One curious example of syncretism is the way Chairman Mao is becoming a Chinese folk deity. When average Zhou Chinese Mainlanders take Mao Zedong — who I assume enjoyed being treated like a god but was nevertheless violently anti-religion, anti-traditional-Chinese-culture and anti-capitalism — and turn him into a Chinese folk deity, it’s syncretism because it’s not faithful or compatible with what Mao was about. Atheism was mandatory. You can’t get much more un-Maoist than selling Mao folk deity figurines on the open market.

As a god he’s not as popular as Guanyin 观音, Laughing Buddha 笑佛, Cai Shen 财神 (the money god) or Guan Gong but you can buy him in the god shops, and you occasionally find him occupying spaces usually reserved for Laughing Buddha. It’s “Maoist” in the sense that it involves a lot of Mao — his image and name and greatness — but it’s not Maoist when it comes to the actual teachings of Maoism.


Our local traditional market has more than one place selling Mao alongside Buddhist, Daoist and even Hindu gods.

Mao with Cai Shen, the god of wealth, on the walls of our neighbourhood baozi shop. According to the stories, Mao supposedly refused to even touch money.

Syncretism is misleading because the integrity of the central meaning is lost while superficial elements are still adopted. The new idea gets swapped out for an old one, but the old idea dresses up as if it were the new idea.

Promoting Mao as a folk deity is not promoting Maoism; Maoism is against folk deities. Sticking a BMW logo on a Flying Pigeon bike doesn’t change the quality or nature of the vehicle, no matter how many people you convince to speak and act as if that bike was a luxury car. Swapping out a Chinese restaurant’s prosperity god statue for a Jesus figurine won’t make the shrine Christian; it just creates a new Chinese folk deity who looks like Jesus and is called “Jesus” but in any way that actually matters (according to Jesus) isn’t Jesus.

Doing that is bad — i.e. inaccurate — because the Jesus of Christianity and the deities of Chinese traditional religion are two different kinds of thing. And they each have a different kind of relationship to people; the way people relate to Jesus (according to Christianity) is different from the way people relate to Chinese folk deities (according to traditional Chinese religion). “Prayer” in the Christian sense of the word, as Jesus presents it, is a different kind of thing from “prayer” in a Chinese folk religion sense of the word. (Now if we swapped a God of Wealth statue for a Santa Claus figurine…I could get behind that. ;) )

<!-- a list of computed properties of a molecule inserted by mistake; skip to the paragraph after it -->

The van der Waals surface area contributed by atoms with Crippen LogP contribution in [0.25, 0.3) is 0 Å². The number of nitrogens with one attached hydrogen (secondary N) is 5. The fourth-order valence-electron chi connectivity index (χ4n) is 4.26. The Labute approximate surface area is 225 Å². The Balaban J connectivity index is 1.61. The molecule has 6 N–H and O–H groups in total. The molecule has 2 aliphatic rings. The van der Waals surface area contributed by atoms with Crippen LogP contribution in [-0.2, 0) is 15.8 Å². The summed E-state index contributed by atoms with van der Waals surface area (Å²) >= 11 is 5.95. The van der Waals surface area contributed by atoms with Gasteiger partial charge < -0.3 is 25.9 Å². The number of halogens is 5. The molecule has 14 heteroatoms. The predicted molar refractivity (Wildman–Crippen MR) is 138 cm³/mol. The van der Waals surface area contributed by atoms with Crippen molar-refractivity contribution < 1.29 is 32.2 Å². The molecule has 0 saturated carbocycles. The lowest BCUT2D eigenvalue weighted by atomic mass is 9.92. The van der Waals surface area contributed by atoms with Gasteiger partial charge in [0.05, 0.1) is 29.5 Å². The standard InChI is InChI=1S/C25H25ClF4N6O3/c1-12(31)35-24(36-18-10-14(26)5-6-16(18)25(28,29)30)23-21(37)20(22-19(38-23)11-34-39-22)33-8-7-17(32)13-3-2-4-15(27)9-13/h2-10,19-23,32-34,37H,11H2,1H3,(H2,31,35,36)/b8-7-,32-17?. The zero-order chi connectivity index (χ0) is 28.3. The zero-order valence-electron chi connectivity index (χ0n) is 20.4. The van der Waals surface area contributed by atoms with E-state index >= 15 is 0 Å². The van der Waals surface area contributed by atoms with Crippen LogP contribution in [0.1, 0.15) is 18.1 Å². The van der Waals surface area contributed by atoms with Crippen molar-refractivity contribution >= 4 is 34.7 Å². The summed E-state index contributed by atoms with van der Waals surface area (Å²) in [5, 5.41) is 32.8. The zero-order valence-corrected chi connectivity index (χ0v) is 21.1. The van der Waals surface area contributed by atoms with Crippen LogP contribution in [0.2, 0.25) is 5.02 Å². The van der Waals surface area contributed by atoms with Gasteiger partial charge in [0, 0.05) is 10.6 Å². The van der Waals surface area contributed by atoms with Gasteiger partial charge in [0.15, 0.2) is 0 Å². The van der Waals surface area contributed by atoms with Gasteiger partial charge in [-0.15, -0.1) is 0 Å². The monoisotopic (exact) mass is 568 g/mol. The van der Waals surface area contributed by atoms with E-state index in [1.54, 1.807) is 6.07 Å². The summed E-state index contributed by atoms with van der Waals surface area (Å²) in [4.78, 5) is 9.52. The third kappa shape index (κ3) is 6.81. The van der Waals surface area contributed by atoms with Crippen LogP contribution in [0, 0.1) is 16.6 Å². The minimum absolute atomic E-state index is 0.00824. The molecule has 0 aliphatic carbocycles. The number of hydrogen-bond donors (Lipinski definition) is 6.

The examples above are not awesome because they’re too obvious. In reality, syncretism is usually more subtle. The people doing it often don’t realize it, and if they care at all then they’d probably be offended and scandalized if they found out (not everyone cares). What people think they’re doing or say they’re doing is one thing, but their actual behaviour and the function of their language (rather than the surface meanings of their words) is another. What are they actually doing? Or what are they actually communicating by making those statements in those contexts? Are they, for example, really trying to promote and realize Maoism in their society, or just creating a Mao-themed object towards which they can express the worries of life and wish for prosperity and health? Or are they (second example) really trying to become the kind of people and live the kind of life to which Jesus invites them, or are they weekly participants in a religious-themed, self-help-dispensing, cultural values-affirming, family-friendly weekly social club? When it comes to Christians, if they’re the latter they probably still imagine they’re the former, and you’d have a heck of a time trying to make them see a difference.

There are four ubiquitous Chinese deities we routinely see in Qingdao: Cai Shen 财神 (prosperity god) and Guan Gong 关公 in the restaurants, Guanyin 观音 on necklace talismans, and Laughing Buddhas 笑佛 on business counters and dashboards. Lots more about Chinese deities and Mao below.

Mao as a god (literally & figuratively) in contemporary China:

Peruse the Chinese deities for sale:

How Christmas and traditional Chinese religion could so easily get along:

P.S. — It took a little while, but it seems at least some mainstream news media has finally discovered that Christianity is a significant factor in the Ongoing Event Which Must Not Be Named. See more from Bloomberg, NPR, FP, SCMP and CDT.

P.P.S. — A pre-dawn police raid on Oct. 17 has resulted in the unceremonious departure of Guan Gong. The Jesus shrine has apparently met a similar fate.

P.P.P.S. — Feel free to offer input/corrections on Guan Gong worship and traditional Chinese religion in general. Obviously I’m not as familiar with that as I am with Christianity. And since traditional Chinese religion isn’t formally theologized, details can be hard to nail down.